You've downloaded the couch-to-5k plan, and you've brought a smart new pair of running shoes. But did you know that nutrition also plays a big role in running performance, even if you're just starting out?

We spoke to registered nutritional therapist and run coach Helen Morton, for her tips.

1. Hydration is important, no matter what the weather

“Running causes sweat loss and those fluids need replenishing to avoid dehydration," says Morton. "Drinking sufficient fluids helps to regulate body temperature, keep your joints lubricated, and flush out waste from your body. Staying hydrated can also help control sugar cravings; thirst is often mistaken for hunger.

“Although there is no set recommendation for daily fluid intake, a good rule of thumb is eight glasses, or two litres, consumed evenly throughout the day. Water and herbal teas count as fluids, but alcohol and caffeinated drinks do not. Don’t forget that vegetables and fruits also contain water so count towards your fluid intake too.”

2. Aim for a healthy balanced diet

“As a beginner to running you do not need to worry in great detail about the specifics of nutrition; however, it is important to aim for an overall healthy and balanced diet to best support your running.

“Base your meals around fresh vegetables and fruit, carbohydrates such as oats, potatoes, rice, pasta and bread, lean protein including eggs, fish, meat, beans and pulses, and healthy fat from olive oil, nuts and seeds, and avocados. Tailor your food intake relative to your training. On the days you run you may benefit from slightly more carbohydrates and protein, while on non-training days carbohydrates and protein needs will be lower.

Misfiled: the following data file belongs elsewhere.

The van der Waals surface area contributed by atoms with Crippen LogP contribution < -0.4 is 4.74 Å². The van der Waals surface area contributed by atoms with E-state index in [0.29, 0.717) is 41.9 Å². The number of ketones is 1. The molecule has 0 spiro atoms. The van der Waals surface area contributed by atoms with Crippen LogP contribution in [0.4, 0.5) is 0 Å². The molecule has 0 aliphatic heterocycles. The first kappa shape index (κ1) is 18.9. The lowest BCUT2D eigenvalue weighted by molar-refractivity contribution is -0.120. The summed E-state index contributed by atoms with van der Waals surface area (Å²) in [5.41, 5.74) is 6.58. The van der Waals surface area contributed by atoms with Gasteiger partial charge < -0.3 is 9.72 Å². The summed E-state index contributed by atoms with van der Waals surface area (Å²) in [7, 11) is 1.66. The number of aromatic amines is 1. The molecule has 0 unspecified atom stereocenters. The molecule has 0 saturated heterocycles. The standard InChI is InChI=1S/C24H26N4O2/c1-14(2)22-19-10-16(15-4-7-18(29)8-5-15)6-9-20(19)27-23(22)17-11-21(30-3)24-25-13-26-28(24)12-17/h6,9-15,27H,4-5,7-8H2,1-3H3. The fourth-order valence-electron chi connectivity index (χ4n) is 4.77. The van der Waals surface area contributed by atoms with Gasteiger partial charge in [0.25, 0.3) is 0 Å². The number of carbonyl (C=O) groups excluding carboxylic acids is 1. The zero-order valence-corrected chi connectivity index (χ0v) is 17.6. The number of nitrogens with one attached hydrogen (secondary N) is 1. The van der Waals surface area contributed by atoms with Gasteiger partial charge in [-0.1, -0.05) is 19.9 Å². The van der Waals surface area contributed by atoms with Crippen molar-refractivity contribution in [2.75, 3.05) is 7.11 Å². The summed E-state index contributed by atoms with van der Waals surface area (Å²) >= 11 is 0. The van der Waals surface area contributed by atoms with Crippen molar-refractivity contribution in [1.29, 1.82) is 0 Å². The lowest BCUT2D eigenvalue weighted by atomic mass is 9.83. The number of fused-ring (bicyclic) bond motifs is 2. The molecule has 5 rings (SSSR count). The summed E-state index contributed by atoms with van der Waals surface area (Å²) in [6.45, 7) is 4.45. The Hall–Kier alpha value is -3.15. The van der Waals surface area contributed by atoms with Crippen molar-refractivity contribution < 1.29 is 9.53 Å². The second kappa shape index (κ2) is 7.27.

“Treat foods are fine as part of a healthy, balanced diet but don’t use the excuse of taking up running to overindulge.”

3. Don't overeat

“Yes, you do need to ensure that you have eaten enough in the hours before running to have sufficient energy to fuel you through your run. However, overeating will make you feel sluggish and may cause stomach cramps. Every runner is different but, as a general rule, leaving around three hours after a main meal before running will give enough time for digestion.

“Another reason for not overeating is if you are running to help with weight loss. Although some runners find hunger levels can increase, new runners who stick with sensible portion sizes and eating regular, healthy meals are rewarded with a better chance of weight loss, as well as increased fitness.”

4. Keep a food and training log

“New runners often get caught up in training plans and results. With many apps and ways of recording running distances and times, it is easy to keep track of improvements in performance.

“Keeping track of your nutrition is another useful practice for new runners. Food diaries are very revealing. By knowing what, and when, you eat and drink, it can be possible to determine why you are slowing down at the end of a run or why you have come down with yet another cold.

“It isn’t necessary to record your nutrition every day, but keeping a record for a few days every now and then can be very useful alongside your training log.”

5. Mimic race day nutrition during training

“One of the most common mistakes I see with new runners is making different food and drink choices on race day. They get caught up in the excitement and nerves of the race, leading to nutrition plans going out of the window. This pattern tends to result in either stomach complaints during the race or inadequate fuelling and not performing to the best of their ability.

“Your best strategy is to try out different food and drink combinations during training, work out the best nutrition plan for you, and then stick to it. One trick to keeping to a schedule of fuelling during a long-distance race like a marathon is to write on your hand mile markers or set your watch to alert every 30 minutes.”

Helen Morton can be found at

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